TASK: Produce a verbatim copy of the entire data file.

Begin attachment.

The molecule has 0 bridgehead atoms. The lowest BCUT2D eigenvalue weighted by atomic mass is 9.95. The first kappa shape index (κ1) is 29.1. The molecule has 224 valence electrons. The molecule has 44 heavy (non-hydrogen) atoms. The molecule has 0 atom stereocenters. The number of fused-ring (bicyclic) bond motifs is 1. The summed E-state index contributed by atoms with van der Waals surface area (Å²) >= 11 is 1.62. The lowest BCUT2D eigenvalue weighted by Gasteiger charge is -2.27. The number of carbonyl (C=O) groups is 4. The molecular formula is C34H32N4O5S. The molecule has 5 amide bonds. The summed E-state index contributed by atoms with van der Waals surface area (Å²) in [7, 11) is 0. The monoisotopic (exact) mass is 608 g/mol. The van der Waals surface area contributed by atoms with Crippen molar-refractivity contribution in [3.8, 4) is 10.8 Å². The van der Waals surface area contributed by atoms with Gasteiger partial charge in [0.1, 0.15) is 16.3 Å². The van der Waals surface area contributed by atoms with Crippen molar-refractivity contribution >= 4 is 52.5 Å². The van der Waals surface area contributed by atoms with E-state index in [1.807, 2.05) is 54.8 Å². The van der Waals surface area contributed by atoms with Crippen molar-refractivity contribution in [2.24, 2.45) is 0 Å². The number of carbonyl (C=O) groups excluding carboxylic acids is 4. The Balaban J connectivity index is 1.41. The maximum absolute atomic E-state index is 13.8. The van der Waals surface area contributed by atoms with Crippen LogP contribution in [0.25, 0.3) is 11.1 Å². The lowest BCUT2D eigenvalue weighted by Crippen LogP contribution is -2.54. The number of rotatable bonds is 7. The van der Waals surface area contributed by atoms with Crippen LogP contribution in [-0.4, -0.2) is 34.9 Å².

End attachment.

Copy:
The molecule has 0 bridgehead atoms. The lowest BCUT2D eigenvalue weighted by atomic mass is 9.95. The first kappa shape index (κ1) is 29.1. The molecule has 224 valence electrons. The molecule has 44 heavy (non-hydrogen) atoms. The molecule has 0 atom stereocenters. The number of fused-ring (bicyclic) bond motifs is 1. The summed E-state index contributed by atoms with van der Waals surface area (Å²) >= 11 is 1.62. The lowest BCUT2D eigenvalue weighted by Gasteiger charge is -2.27. The number of carbonyl (C=O) groups is 4. The molecular formula is C34H32N4O5S. The molecule has 5 amide bonds. The summed E-state index contributed by atoms with van der Waals surface area (Å²) in [7, 11) is 0. The monoisotopic (exact) mass is 608 g/mol. The van der Waals surface area contributed by atoms with Crippen molar-refractivity contribution in [3.8, 4) is 10.8 Å². The van der Waals surface area contributed by atoms with Gasteiger partial charge in [0.1, 0.15) is 16.3 Å². The van der Waals surface area contributed by atoms with Crippen molar-refractivity contribution >= 4 is 52.5 Å². The van der Waals surface area contributed by atoms with E-state index in [1.807, 2.05) is 54.8 Å². The van der Waals surface area contributed by atoms with Crippen molar-refractivity contribution in [2.24, 2.45) is 0 Å². The number of carbonyl (C=O) groups excluding carboxylic acids is 4. The Balaban J connectivity index is 1.41. The maximum absolute atomic E-state index is 13.8. The van der Waals surface area contributed by atoms with Crippen LogP contribution in [0.25, 0.3) is 11.1 Å². The lowest BCUT2D eigenvalue weighted by Crippen LogP contribution is -2.54. The number of rotatable bonds is 7. The van der Waals surface area contributed by atoms with Crippen LogP contribution in [-0.4, -0.2) is 34.9 Å².